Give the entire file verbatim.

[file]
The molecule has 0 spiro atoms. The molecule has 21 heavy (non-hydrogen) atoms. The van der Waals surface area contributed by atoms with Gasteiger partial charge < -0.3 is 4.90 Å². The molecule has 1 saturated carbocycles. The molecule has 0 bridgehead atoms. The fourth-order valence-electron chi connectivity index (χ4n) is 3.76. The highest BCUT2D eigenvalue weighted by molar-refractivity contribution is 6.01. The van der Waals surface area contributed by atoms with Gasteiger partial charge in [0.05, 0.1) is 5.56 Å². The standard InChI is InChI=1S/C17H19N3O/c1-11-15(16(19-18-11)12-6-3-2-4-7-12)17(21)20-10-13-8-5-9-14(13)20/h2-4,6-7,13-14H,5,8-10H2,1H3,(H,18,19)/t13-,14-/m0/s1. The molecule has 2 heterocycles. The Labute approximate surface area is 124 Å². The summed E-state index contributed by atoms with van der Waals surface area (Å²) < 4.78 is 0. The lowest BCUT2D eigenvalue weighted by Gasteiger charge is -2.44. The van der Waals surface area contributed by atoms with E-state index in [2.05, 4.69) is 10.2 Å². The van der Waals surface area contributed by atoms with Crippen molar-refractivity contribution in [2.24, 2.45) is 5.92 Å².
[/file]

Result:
The molecule has 0 spiro atoms. The molecule has 21 heavy (non-hydrogen) atoms. The van der Waals surface area contributed by atoms with Gasteiger partial charge < -0.3 is 4.90 Å². The molecule has 1 saturated carbocycles. The molecule has 0 bridgehead atoms. The fourth-order valence-electron chi connectivity index (χ4n) is 3.76. The highest BCUT2D eigenvalue weighted by molar-refractivity contribution is 6.01. The van der Waals surface area contributed by atoms with Gasteiger partial charge in [0.05, 0.1) is 5.56 Å². The standard InChI is InChI=1S/C17H19N3O/c1-11-15(16(19-18-11)12-6-3-2-4-7-12)17(21)20-10-13-8-5-9-14(13)20/h2-4,6-7,13-14H,5,8-10H2,1H3,(H,18,19)/t13-,14-/m0/s1. The molecule has 2 heterocycles. The Labute approximate surface area is 124 Å². The summed E-state index contributed by atoms with van der Waals surface area (Å²) < 4.78 is 0. The lowest BCUT2D eigenvalue weighted by Gasteiger charge is -2.44. The van der Waals surface area contributed by atoms with E-state index in [2.05, 4.69) is 10.2 Å². The van der Waals surface area contributed by atoms with Crippen molar-refractivity contribution in [2.24, 2.45) is 5.92 Å².